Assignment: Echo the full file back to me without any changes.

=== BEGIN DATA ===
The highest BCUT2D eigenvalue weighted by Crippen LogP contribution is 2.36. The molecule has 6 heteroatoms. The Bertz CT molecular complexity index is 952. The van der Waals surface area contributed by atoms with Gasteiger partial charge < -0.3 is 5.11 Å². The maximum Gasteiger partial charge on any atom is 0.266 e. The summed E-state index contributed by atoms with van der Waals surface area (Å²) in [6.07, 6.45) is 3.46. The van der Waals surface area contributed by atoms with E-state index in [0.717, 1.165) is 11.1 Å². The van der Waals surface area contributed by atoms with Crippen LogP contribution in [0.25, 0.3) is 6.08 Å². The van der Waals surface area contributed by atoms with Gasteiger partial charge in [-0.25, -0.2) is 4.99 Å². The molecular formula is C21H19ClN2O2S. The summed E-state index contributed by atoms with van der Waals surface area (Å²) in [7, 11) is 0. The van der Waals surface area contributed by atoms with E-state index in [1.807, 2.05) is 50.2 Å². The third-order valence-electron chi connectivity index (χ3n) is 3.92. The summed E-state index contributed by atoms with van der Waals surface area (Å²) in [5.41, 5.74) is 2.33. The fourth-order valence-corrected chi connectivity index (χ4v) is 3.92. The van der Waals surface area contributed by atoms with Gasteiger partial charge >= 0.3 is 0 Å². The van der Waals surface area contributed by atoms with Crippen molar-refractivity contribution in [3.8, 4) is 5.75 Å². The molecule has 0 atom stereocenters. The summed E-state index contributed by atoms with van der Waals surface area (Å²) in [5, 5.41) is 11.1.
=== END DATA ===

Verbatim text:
The highest BCUT2D eigenvalue weighted by Crippen LogP contribution is 2.36. The molecule has 6 heteroatoms. The Bertz CT molecular complexity index is 952. The van der Waals surface area contributed by atoms with Gasteiger partial charge < -0.3 is 5.11 Å². The maximum Gasteiger partial charge on any atom is 0.266 e. The summed E-state index contributed by atoms with van der Waals surface area (Å²) in [6.07, 6.45) is 3.46. The van der Waals surface area contributed by atoms with E-state index in [0.717, 1.165) is 11.1 Å². The van der Waals surface area contributed by atoms with Crippen LogP contribution in [0.25, 0.3) is 6.08 Å². The van der Waals surface area contributed by atoms with Gasteiger partial charge in [-0.25, -0.2) is 4.99 Å². The molecular formula is C21H19ClN2O2S. The summed E-state index contributed by atoms with van der Waals surface area (Å²) in [7, 11) is 0. The van der Waals surface area contributed by atoms with E-state index in [1.807, 2.05) is 50.2 Å². The third-order valence-electron chi connectivity index (χ3n) is 3.92. The summed E-state index contributed by atoms with van der Waals surface area (Å²) in [5.41, 5.74) is 2.33. The fourth-order valence-corrected chi connectivity index (χ4v) is 3.92. The van der Waals surface area contributed by atoms with Gasteiger partial charge >= 0.3 is 0 Å². The van der Waals surface area contributed by atoms with Crippen molar-refractivity contribution in [3.8, 4) is 5.75 Å². The molecule has 0 atom stereocenters. The summed E-state index contributed by atoms with van der Waals surface area (Å²) in [5, 5.41) is 11.1.